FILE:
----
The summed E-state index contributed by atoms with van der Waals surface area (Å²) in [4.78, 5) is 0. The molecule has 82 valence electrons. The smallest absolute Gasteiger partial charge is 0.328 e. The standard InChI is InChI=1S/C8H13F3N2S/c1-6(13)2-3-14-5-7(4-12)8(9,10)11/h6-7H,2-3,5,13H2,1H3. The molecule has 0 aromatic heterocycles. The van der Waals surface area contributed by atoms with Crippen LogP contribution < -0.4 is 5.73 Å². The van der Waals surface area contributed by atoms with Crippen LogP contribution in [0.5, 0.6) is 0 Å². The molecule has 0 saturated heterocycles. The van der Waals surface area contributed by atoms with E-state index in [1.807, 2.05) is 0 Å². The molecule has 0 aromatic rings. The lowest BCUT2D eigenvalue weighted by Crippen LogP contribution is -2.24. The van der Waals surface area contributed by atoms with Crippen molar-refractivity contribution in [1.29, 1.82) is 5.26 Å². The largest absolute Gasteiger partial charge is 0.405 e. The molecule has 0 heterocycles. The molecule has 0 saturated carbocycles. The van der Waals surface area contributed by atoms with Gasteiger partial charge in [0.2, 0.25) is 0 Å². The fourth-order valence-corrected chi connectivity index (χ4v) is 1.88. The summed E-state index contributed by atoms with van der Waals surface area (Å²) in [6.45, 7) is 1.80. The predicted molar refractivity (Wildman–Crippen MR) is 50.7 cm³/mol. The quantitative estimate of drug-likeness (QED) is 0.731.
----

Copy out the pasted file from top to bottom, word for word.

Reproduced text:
The summed E-state index contributed by atoms with van der Waals surface area (Å²) in [4.78, 5) is 0. The molecule has 82 valence electrons. The smallest absolute Gasteiger partial charge is 0.328 e. The standard InChI is InChI=1S/C8H13F3N2S/c1-6(13)2-3-14-5-7(4-12)8(9,10)11/h6-7H,2-3,5,13H2,1H3. The molecule has 0 aromatic heterocycles. The van der Waals surface area contributed by atoms with Crippen LogP contribution < -0.4 is 5.73 Å². The van der Waals surface area contributed by atoms with Crippen LogP contribution in [0.5, 0.6) is 0 Å². The molecule has 0 saturated heterocycles. The van der Waals surface area contributed by atoms with E-state index in [1.807, 2.05) is 0 Å². The molecule has 0 aromatic rings. The lowest BCUT2D eigenvalue weighted by Crippen LogP contribution is -2.24. The van der Waals surface area contributed by atoms with Crippen molar-refractivity contribution in [1.29, 1.82) is 5.26 Å². The largest absolute Gasteiger partial charge is 0.405 e. The molecule has 0 heterocycles. The molecule has 0 saturated carbocycles. The van der Waals surface area contributed by atoms with Gasteiger partial charge in [0.2, 0.25) is 0 Å². The fourth-order valence-corrected chi connectivity index (χ4v) is 1.88. The summed E-state index contributed by atoms with van der Waals surface area (Å²) in [6.45, 7) is 1.80. The predicted molar refractivity (Wildman–Crippen MR) is 50.7 cm³/mol. The quantitative estimate of drug-likeness (QED) is 0.731.